1. The administration has to decide that disaster planning is important and convey that to the staff. Setting reasonable deadlines for completing goals is another help in accomplishing tasks. Rather than a vague directive, a better method would be to establish a draft deadline, review the plan shortly thereafter, and settle on a final version.
  2. A disaster team should be created to deal with both planning and recovery in the event of a disaster. Sometimes it is best to assign one person to do the written plan, but a team approach is most helpful to cover all the various aspects of disaster mitigation.
  3. Insurance values should be established ahead of time. Risk management is one means to review possible scenarios and evaluate if there are ways to reduce risk. Insurance values need to be considered in conjunction with disaster planning. Establishing values for library materials before a disaster can help accomplish compensation in a timely and effective way after a disaster. This step needs to be done prior to writing a plan.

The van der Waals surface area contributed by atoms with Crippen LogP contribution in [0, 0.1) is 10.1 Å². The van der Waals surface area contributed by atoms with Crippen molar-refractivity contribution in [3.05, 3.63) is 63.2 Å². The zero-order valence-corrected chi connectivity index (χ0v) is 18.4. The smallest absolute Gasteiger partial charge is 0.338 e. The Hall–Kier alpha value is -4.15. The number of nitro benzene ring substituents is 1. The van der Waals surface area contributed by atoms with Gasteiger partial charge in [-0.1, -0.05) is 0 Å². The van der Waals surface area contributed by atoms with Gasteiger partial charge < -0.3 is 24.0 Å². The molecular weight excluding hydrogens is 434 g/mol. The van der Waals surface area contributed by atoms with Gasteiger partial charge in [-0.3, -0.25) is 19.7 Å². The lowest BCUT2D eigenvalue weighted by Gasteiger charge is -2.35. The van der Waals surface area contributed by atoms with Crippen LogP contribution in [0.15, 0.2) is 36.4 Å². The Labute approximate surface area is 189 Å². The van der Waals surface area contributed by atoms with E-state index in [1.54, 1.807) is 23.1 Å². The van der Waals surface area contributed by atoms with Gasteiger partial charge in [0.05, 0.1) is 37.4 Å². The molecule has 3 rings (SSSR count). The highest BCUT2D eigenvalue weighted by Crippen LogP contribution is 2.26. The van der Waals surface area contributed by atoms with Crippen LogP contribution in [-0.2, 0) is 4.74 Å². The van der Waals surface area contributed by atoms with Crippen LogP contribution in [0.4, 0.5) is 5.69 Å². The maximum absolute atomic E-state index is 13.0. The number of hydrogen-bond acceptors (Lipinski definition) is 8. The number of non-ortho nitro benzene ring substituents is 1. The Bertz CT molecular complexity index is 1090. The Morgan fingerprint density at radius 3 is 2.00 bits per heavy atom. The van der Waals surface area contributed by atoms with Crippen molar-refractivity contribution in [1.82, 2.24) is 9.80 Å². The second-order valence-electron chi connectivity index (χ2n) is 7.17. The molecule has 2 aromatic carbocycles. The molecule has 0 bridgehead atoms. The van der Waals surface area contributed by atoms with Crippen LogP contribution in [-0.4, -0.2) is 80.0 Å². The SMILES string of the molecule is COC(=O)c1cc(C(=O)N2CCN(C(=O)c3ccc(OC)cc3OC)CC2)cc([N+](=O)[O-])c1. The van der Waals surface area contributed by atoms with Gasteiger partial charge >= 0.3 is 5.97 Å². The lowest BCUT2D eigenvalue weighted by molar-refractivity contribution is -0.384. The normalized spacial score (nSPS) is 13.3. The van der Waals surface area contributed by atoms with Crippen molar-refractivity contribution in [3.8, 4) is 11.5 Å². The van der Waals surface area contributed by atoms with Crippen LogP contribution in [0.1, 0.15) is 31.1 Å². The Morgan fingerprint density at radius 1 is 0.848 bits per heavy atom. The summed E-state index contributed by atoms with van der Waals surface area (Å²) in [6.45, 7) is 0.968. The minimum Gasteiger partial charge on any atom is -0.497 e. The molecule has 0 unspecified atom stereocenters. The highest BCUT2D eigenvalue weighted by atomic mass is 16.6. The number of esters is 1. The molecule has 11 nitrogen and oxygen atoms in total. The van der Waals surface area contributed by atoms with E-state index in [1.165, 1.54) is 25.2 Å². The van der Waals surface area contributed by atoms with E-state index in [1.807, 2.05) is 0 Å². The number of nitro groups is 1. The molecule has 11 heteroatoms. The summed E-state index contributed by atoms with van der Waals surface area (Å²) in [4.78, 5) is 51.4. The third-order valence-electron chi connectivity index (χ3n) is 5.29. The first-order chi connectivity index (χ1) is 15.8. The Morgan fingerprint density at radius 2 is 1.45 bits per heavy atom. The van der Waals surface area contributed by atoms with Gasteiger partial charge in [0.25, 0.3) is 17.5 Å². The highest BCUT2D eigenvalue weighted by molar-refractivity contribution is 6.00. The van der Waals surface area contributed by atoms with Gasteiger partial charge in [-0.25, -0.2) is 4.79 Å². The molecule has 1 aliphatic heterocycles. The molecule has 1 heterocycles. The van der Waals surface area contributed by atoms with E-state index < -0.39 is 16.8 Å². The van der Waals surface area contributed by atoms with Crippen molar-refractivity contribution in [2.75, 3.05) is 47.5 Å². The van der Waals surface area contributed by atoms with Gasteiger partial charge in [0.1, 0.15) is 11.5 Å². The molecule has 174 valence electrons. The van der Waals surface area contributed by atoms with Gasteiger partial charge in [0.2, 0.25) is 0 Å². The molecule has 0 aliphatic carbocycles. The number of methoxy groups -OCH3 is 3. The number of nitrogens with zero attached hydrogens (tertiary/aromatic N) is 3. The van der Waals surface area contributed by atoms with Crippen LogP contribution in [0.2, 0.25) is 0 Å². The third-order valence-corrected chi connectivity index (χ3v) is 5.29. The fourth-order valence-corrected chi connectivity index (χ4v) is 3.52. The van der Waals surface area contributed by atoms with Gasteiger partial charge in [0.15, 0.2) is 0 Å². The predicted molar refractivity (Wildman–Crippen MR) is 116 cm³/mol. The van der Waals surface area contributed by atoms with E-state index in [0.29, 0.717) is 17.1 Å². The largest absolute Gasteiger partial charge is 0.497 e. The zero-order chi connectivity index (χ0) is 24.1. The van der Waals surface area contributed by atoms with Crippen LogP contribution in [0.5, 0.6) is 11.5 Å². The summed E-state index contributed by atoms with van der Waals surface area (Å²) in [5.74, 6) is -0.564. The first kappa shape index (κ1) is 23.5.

4. A disaster manual must be created and should incorporate a process for updating. Everyone on staff should be made aware of the locations of such a plan and should have a copy of the phone tree and emergency procedures. That was not a typographical error when I wrote “locations.” It is advisable to have multiple copies of the plan located inside and outside of the library building. The plan won’t help you if it is located in the building and you are not allowed in because of the effects of a disaster.
  5. Staff has to be trained in the recovery of library materials. They need to know the procedures for closing the building, buying supplies, and contacting the appropriate people for authority to act. Training and communication is the key.